Learning to Swim

Going after new opportunities is now more important to Canada’s future economic prosperity than managing risks.

To stay competitive in the 21st century, a century that will be defined by rapid decarbonization and the rise of clean technology, Canada’s economy needs to find new sources of growth—and fast. Going after new opportunities is now the key to Canada’s future economic prosperity. 

The billion-dollar question, however, is how to rapidly scale these opportunities up as the world rapidly decarbonizes. 

More eggs, more baskets

The global low-carbon transition will fundamentally transform world markets, jeopardizing Canada’s historical sources of economic prosperity. The Institute’s recent report Sink or Swim: Transforming Canada’s economy for a global low-carbon future finds that nearly 70 per cent of the country’s goods exports could face significant disruption as global demand and trade patterns respond to an acceleration of climate policy, technological advancements, and climate-conscious capital markets. This global low-carbon wave, our report finds, is already rising, and represents a sink-or-swim moment for Canada’s economy. 

The good news, though, is that as global markets shift, Canada stands well positioned to lead the development of new sources of explosive growth. In some cases, this means growing investment and companies in new markets (for example, alternative proteins, clean hydrogen, electric vehicle battery recycling, and grid-scale energy storage). In others, it means using new technologies to help transition and transform incumbent industries to align with the global low-carbon transition (for example, electrifying buildings and transport, or using advanced technology and software to make mining and agriculture more efficient, precise, and less emissions-intensive). But in either case, these emerging opportunities are the key to Canada learning to swim.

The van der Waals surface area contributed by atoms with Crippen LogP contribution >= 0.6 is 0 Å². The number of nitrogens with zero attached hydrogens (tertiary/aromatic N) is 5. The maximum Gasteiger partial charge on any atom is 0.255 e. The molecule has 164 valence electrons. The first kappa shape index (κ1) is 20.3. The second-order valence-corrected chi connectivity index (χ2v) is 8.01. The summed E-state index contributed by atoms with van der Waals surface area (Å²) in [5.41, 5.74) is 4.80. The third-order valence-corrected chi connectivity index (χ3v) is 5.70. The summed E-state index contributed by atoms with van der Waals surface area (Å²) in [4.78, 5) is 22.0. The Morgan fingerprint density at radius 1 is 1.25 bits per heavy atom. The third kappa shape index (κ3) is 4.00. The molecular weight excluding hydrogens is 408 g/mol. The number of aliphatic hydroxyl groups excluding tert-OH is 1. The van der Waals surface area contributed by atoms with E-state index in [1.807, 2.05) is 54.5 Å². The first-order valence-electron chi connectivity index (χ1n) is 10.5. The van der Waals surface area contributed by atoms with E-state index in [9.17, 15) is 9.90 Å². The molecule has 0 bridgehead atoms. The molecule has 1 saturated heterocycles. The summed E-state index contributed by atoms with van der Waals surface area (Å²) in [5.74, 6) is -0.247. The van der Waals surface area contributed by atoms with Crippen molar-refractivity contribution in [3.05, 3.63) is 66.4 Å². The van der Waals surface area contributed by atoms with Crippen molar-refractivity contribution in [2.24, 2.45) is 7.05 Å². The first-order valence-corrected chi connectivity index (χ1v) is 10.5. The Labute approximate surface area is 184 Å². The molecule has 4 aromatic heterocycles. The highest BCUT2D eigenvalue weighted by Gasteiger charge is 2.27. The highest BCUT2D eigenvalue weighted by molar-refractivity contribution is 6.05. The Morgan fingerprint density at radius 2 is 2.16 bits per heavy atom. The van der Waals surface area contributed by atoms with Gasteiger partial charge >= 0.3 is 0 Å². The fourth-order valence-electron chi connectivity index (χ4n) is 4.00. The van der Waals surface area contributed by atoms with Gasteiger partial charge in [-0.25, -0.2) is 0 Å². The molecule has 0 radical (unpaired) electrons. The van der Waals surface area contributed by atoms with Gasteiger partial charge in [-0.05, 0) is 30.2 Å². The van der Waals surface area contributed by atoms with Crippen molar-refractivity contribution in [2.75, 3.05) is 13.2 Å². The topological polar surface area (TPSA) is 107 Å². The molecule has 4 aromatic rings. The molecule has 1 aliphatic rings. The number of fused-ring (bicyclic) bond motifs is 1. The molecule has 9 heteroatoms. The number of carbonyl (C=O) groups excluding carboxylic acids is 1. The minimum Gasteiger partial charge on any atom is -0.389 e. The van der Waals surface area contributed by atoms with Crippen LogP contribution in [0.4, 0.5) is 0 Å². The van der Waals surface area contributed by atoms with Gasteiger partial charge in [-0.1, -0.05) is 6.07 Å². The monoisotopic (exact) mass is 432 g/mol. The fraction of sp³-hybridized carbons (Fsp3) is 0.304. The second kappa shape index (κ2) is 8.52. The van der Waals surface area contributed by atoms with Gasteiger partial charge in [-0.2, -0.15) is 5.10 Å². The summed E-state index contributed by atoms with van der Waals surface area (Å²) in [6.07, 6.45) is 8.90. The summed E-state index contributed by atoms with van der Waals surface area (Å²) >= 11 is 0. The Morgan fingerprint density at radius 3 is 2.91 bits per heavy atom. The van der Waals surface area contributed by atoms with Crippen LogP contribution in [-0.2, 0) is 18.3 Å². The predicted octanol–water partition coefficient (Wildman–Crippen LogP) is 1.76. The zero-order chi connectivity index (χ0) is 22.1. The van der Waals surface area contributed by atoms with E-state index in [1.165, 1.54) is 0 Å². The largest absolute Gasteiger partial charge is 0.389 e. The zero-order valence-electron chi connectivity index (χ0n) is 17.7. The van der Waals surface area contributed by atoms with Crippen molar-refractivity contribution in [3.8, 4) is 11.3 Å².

Bet on transition

The Sink or Swim report took a deep look into what these future opportunities could look like at a global level and, from there, where Canada might have competitive strengths. We use company-level data from PitchBook Data Inc. to better understand investment trends and compare these data to market and scenario analyses looking at growth potential in a low-carbon future. The global market for plant-based proteins, for example, could grow 10-fold to $140 billion by 2029, while clean hydrogen could create $2.5 to $12 trillion in market opportunities by 2050 (compared to its tiny market today).

In total, we identify nine transition-opportunity markets where Canadian companies already have a foothold, each with at least 10 companies active and successfully attracting investment. 

The figure below shows investment trends across these different markets over the past decade: agtech and alternative proteins, batteries and storage, bioproducts and bioenergy, building tech, carbon capture and utilization and storage (CCUS), clean hydrogen, low-carbon electricity, low-carbon transportation, and mining tech. Across the companies in these nine markets, investment more than quadrupled between 2010 and 2020 and the total number of business deals (i.e., investment transactions) more than tripled. Detailed profiles of each transition-opportunity market are on our website, here.

Investment in Canada's transition-opportunity sectors is trending upwards, but some companies and sectors still struggle to attract financing

Right slope, wrong scale  

The growth of new capital into these transition-opportunity sectors is promising, but it’s small fry relative to the entire economy. Total investment in these nine areas between 2010 and 2020 was $11 billion, whereas total investment in Canada’s oil and gas sector over this same period, for example, was over $425 billion. Scaling up these opportunities to a level that makes a meaningful contribution to local and national economies requires significantly more investment.